If you go to a big league sports event and the announcer asks for a moment of silence to honor some fallen hero, people will do it all right. People bow their heads, and the place gets quiet. But it’s never for a full moment. No, you get about twelve seconds of silence, and when it’s over there’s an explosion of cheering and whistling, as if the whole place had been holding its breath and had let it out at once. Twelve seconds of silence, and then we’re glad that’s over, so life can get back to normal.

Silence puzzles people and it makes them restless. So they try to get rid of it. People haul their boom boxes to the seashore so that they don’t have to live in the silence between the rolling of surf and the crying of gulls. People crank up the mega-bass in their car stereos and cruise through a neighborhood, blowing all the birds out of the trees. People on subway trains conduct noisy and personal phone conversations. People turn on talk shows and fill their homes with hours of chatter. Some of this chatter is hostile. Some of it, amusing. But mostly the chatter is pointless, what Ephesians calls “unwholesome talk.”

The truth is that silence is part of the created rhythm of human life. The question of whether we need any silences goes to who we are, not just to what we want. That’s why a loss of silence is so serious. A loss of silence is as serious as a loss of memory, and just as disorienting. Silence is, after all, the natural context from which we listen. Silence is also the natural context from which we speak. A culture that fills in our silences therefore disorients us. It rips away our frame. It removes the background, the base of intelligibility for all our listening and speaking.

Even worship leaders sometimes dishonor the church’s silences, filling all of them in, as if silence is dead and only music and talk are alive.

Excerpt

“You can listen to silence and learn from it. It has a quality and dimension all its own. It talks to me sometimes. . . . It has a strange, beautiful texture. It doesn’t always talk. Sometimes—sometimes it cries, and you can hear the pain of the world in it.”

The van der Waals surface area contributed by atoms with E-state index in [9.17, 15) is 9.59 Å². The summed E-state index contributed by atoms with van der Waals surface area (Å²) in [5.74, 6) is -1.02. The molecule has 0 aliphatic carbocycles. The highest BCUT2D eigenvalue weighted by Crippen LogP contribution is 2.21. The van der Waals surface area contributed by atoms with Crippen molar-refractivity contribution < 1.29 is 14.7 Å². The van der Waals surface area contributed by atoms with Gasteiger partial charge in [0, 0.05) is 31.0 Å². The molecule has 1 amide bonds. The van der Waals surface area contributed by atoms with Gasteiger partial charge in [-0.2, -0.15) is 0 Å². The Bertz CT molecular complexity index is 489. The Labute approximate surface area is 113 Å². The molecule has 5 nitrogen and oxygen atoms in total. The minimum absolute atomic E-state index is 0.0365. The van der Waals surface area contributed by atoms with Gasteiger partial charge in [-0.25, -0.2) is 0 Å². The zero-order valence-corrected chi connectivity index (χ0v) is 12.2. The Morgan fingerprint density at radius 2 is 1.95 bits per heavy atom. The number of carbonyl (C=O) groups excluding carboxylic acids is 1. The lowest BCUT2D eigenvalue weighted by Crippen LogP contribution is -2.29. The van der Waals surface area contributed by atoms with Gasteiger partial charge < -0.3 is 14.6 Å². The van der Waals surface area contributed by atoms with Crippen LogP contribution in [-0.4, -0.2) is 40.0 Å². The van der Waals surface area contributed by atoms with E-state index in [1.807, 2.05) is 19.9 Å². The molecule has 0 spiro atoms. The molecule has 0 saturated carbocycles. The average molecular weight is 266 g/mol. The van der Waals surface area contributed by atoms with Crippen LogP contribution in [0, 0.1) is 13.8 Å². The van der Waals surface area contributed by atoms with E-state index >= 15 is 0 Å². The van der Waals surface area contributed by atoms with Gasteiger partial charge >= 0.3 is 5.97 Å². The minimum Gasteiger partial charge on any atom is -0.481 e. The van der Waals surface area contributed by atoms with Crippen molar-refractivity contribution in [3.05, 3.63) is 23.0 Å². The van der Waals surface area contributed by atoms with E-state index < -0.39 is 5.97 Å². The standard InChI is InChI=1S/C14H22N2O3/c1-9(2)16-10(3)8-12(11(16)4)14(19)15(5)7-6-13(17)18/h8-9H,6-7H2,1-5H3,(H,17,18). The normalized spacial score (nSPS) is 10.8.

—Danny Saunders in The Chosen by Chaim Potok

“Tallis says that the greatest music ever written is the silence between the Crucifixus and the Resurrexus est in Bach’s “Mass in B Minor.” I would add that some of the greatest writing mankind has produced comes in the caesura; the pause between words.”

—Madeleine L’Engle

“The best way to achieve silence during worship is to practice silence as part of our everyday lives. Many parents teach their children discipline through “time out” periods—when they are squirrelly or defiant or doing something they shouldn’t, they have a time out period in which they can think about their behavior and make other choices. The same is true and necessary for us older children, youths, and young and older adults. When we feel tense and testy, we need to take “time out”—just a few minutes to gather ourselves, to become quiet inside, to calm down and refocus. When this is a natural habit of our daily lives, then when silence is introduced at specific times during worship we are perfectly comfortable with it and know how to use this precious time to focus ourselves on God in a different way from how we are present to God during the rest of the service.”

—Joyce Zimmerman, from an article available at http://webapps.calvin.edu/worship/worshipers/ particip/Zimmerman_silence.php